Gotham by Midnight #9 Review

Writer: Ray Fawkes / Artist: Juan Ferreyra / DC Comics

If you haven’t heard the news, DC Comics has ordered the cancelation of Gotham by Midnight that will bring this book to wrap up in December. A shame, really – especially as this second arc finally hits its stride in Issue #9 and reminds us how good this series typically is. The build, anticipation, and ghastly climax make for a formula that works for its single-issue stories while the character development is more subtly cultivated in the long run – only there won’t be a long run anymore. If I could make one critique of Gotham by Midnight, it would be that it embraced the episodic crime drama feel to its own detriment by sacrificing the natural intrigue of its characters.

How much would readers love to have learned more about Lisa Drake and what makes her tick? To see her back story and her personal life? How much more could we have appreciated Tarr if we spent more time with him outside of a ghost scene? The short flashbacks of Sister Justine back in the series’ earliest issues were enough to make us care more about her than most other characters, and she didn’t even live long. Character development in an episodic story-driven series is always a gamble because it only works if you have enough time: you might know a ton about Benson and Stabler from Law & Order: SVU because you’ve learned bits and pieces over dozens – or hundreds – of episodes. Unless DC changes its mind, Paranormal Law & Order won’t have that luxury, unfortunately.

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Issue 9 takes place almost exclusively indoors, within the confines of an interrogation room where Internal Affairs is finally putting the pressure on Corrigan. They’re also interrogating Lisa Drake, although both she and Corrigan are already familiar with the rodeo and not very likely to break the way their investigators would like. And so goes the issue – a psychological interrogation battle – building to a pretty striking conclusion (that will remain unspoiled here). In its simplicity, #9 was one of the best issues of Gotham by Midnight in months, and did exactly what a story twist should do: make you reevaluate everything you know in a new light.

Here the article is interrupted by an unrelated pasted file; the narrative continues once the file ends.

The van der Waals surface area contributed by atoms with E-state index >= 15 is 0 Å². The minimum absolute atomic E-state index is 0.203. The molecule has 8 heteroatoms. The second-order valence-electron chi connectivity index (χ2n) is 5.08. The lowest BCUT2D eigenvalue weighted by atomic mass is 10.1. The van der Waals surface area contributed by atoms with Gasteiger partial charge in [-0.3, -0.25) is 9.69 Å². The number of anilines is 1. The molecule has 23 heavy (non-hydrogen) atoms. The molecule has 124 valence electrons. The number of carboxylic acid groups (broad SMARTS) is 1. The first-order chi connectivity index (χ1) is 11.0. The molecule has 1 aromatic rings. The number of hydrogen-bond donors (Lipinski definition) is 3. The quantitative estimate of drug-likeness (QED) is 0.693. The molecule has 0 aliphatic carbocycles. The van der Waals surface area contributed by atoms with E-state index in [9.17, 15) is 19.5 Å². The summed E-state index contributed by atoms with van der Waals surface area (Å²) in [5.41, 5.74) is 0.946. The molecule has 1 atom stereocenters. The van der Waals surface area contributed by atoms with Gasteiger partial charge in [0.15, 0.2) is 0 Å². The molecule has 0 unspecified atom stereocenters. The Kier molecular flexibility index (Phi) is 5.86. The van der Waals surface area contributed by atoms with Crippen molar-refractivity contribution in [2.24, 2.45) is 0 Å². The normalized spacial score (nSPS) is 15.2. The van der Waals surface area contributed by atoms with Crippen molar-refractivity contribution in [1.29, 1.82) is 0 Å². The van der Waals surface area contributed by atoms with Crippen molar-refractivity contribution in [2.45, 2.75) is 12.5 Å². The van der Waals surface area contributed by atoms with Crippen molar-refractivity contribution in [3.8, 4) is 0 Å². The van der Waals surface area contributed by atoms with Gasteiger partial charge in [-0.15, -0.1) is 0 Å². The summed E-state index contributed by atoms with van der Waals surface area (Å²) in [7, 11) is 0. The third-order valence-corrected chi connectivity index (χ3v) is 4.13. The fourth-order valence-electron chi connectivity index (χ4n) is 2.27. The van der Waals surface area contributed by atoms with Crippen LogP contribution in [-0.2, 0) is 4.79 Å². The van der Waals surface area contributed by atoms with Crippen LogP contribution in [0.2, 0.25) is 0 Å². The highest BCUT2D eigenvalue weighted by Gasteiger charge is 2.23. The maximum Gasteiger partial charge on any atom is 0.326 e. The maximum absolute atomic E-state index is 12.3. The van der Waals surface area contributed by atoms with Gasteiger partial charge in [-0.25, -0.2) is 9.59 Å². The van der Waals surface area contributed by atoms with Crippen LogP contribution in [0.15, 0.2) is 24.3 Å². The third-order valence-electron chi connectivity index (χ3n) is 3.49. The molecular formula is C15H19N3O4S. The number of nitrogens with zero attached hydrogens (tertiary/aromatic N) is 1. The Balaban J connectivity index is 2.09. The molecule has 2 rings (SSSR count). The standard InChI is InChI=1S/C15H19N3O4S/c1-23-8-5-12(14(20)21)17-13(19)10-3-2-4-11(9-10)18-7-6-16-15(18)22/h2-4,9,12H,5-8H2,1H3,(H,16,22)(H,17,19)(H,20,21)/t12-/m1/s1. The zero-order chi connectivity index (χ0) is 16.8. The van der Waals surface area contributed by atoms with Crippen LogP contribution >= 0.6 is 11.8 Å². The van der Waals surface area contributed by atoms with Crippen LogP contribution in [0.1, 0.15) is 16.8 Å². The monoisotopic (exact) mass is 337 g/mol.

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Since the story took place indoors, Ferreyra’s skill was rather confined, yet he made up the loss with some great expressions and close-ups that built the intensity of certain parts of the conversation. When the issue hit its climax, his artwork did as well, capturing the trademark eerie horror of the series. One minor artistic detail though – did anyone else notice the random nasal strip that Lisa was suddenly wearing when she began to panic? It’s a possible inconsistency, but who cares, because when Lisa start trippin’ readers are put on edge.

Overall, Gotham by Midnight #9 is bittersweet reading as such a good issue comes on the heels of DC’s cancellation announcement. Nothing lasts forever, and I will appreciate the few months we have left with one of DC’s most unique series, and the first horror series I’ve enjoyed from the publisher.

9.1 out of 10

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  • Jordan Calhoun is a writer in New York City. His forthcoming debut book "Piccolo Is Black" is a celebration of the common adaptations we made while non-diverse pop culture helped us form identities. He holds a B.A. in Sociology and Criminal Justice, B.S. in Psychology with a minor in Japanese, and an M.P.A. in Public and Nonprofit Management and Policy. He might solve a mystery, or rewrite history. Find him on Instagram and Twitter @JordanMCalhoun

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